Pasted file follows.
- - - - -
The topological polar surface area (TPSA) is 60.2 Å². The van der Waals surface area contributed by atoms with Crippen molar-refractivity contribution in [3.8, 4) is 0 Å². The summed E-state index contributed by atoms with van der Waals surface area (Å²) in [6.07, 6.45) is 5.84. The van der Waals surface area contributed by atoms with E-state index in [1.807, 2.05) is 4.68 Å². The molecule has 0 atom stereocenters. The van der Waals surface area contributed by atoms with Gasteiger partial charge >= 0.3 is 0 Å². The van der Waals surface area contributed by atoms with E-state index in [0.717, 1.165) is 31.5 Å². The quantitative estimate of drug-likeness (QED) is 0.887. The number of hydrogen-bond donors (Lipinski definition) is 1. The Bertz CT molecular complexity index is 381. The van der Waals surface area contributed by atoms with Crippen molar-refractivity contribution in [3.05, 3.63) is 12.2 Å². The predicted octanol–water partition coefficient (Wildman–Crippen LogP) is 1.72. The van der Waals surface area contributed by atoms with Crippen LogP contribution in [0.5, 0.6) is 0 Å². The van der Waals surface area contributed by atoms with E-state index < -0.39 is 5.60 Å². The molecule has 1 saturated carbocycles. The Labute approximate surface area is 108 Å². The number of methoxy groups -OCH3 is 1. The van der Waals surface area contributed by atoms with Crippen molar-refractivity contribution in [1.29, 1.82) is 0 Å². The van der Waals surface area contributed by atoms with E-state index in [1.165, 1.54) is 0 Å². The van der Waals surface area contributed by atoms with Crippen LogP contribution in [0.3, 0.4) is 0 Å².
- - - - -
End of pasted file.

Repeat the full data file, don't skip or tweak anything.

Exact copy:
The topological polar surface area (TPSA) is 60.2 Å². The van der Waals surface area contributed by atoms with Crippen molar-refractivity contribution in [3.8, 4) is 0 Å². The summed E-state index contributed by atoms with van der Waals surface area (Å²) in [6.07, 6.45) is 5.84. The van der Waals surface area contributed by atoms with E-state index in [1.807, 2.05) is 4.68 Å². The molecule has 0 atom stereocenters. The van der Waals surface area contributed by atoms with Gasteiger partial charge >= 0.3 is 0 Å². The van der Waals surface area contributed by atoms with E-state index in [0.717, 1.165) is 31.5 Å². The quantitative estimate of drug-likeness (QED) is 0.887. The number of hydrogen-bond donors (Lipinski definition) is 1. The Bertz CT molecular complexity index is 381. The van der Waals surface area contributed by atoms with Crippen molar-refractivity contribution in [3.05, 3.63) is 12.2 Å². The predicted octanol–water partition coefficient (Wildman–Crippen LogP) is 1.72. The van der Waals surface area contributed by atoms with Crippen LogP contribution in [0.5, 0.6) is 0 Å². The van der Waals surface area contributed by atoms with E-state index < -0.39 is 5.60 Å². The molecule has 1 saturated carbocycles. The Labute approximate surface area is 108 Å². The number of methoxy groups -OCH3 is 1. The van der Waals surface area contributed by atoms with Crippen molar-refractivity contribution in [1.29, 1.82) is 0 Å². The van der Waals surface area contributed by atoms with E-state index in [1.165, 1.54) is 0 Å². The van der Waals surface area contributed by atoms with Crippen LogP contribution in [0.3, 0.4) is 0 Å².